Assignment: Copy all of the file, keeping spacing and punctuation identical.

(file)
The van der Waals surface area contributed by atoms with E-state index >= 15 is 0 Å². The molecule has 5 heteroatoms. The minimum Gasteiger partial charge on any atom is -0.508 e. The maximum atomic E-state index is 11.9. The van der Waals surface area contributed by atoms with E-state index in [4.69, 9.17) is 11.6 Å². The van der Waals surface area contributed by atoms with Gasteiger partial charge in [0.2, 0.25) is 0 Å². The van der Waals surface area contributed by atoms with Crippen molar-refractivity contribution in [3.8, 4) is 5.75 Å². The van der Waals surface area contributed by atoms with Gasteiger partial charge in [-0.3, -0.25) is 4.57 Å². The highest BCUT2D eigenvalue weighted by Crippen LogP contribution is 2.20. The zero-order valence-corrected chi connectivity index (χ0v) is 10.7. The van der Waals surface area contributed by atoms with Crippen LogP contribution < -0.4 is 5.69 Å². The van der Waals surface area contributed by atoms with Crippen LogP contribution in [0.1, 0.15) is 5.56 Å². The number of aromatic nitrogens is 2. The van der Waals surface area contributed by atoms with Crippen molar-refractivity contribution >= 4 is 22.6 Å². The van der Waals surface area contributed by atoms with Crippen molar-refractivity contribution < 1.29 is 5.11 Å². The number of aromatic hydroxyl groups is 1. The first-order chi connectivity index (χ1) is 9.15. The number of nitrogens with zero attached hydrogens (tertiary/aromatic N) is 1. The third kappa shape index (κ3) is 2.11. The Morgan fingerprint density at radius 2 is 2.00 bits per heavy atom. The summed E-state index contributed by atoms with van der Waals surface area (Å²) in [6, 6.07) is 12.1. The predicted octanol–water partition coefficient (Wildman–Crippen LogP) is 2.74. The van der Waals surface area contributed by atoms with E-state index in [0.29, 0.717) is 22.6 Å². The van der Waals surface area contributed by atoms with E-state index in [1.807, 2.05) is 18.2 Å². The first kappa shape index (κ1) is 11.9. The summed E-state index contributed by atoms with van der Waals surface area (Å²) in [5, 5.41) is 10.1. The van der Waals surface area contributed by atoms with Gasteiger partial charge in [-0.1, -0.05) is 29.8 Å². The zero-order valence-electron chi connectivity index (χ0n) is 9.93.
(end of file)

The van der Waals surface area contributed by atoms with E-state index >= 15 is 0 Å². The molecule has 5 heteroatoms. The minimum Gasteiger partial charge on any atom is -0.508 e. The maximum atomic E-state index is 11.9. The van der Waals surface area contributed by atoms with E-state index in [4.69, 9.17) is 11.6 Å². The van der Waals surface area contributed by atoms with Gasteiger partial charge in [0.2, 0.25) is 0 Å². The van der Waals surface area contributed by atoms with Crippen molar-refractivity contribution in [3.8, 4) is 5.75 Å². The van der Waals surface area contributed by atoms with Gasteiger partial charge in [-0.3, -0.25) is 4.57 Å². The highest BCUT2D eigenvalue weighted by Crippen LogP contribution is 2.20. The zero-order valence-corrected chi connectivity index (χ0v) is 10.7. The van der Waals surface area contributed by atoms with Crippen LogP contribution < -0.4 is 5.69 Å². The van der Waals surface area contributed by atoms with Crippen LogP contribution in [0.1, 0.15) is 5.56 Å². The number of aromatic nitrogens is 2. The van der Waals surface area contributed by atoms with Crippen molar-refractivity contribution >= 4 is 22.6 Å². The van der Waals surface area contributed by atoms with Crippen molar-refractivity contribution < 1.29 is 5.11 Å². The number of aromatic hydroxyl groups is 1. The first-order chi connectivity index (χ1) is 9.15. The number of nitrogens with zero attached hydrogens (tertiary/aromatic N) is 1. The third kappa shape index (κ3) is 2.11. The Morgan fingerprint density at radius 2 is 2.00 bits per heavy atom. The summed E-state index contributed by atoms with van der Waals surface area (Å²) in [6, 6.07) is 12.1. The predicted octanol–water partition coefficient (Wildman–Crippen LogP) is 2.74. The van der Waals surface area contributed by atoms with E-state index in [0.29, 0.717) is 22.6 Å². The van der Waals surface area contributed by atoms with E-state index in [1.807, 2.05) is 18.2 Å². The first kappa shape index (κ1) is 11.9. The summed E-state index contributed by atoms with van der Waals surface area (Å²) in [5, 5.41) is 10.1. The van der Waals surface area contributed by atoms with Gasteiger partial charge in [-0.1, -0.05) is 29.8 Å². The zero-order valence-electron chi connectivity index (χ0n) is 9.93.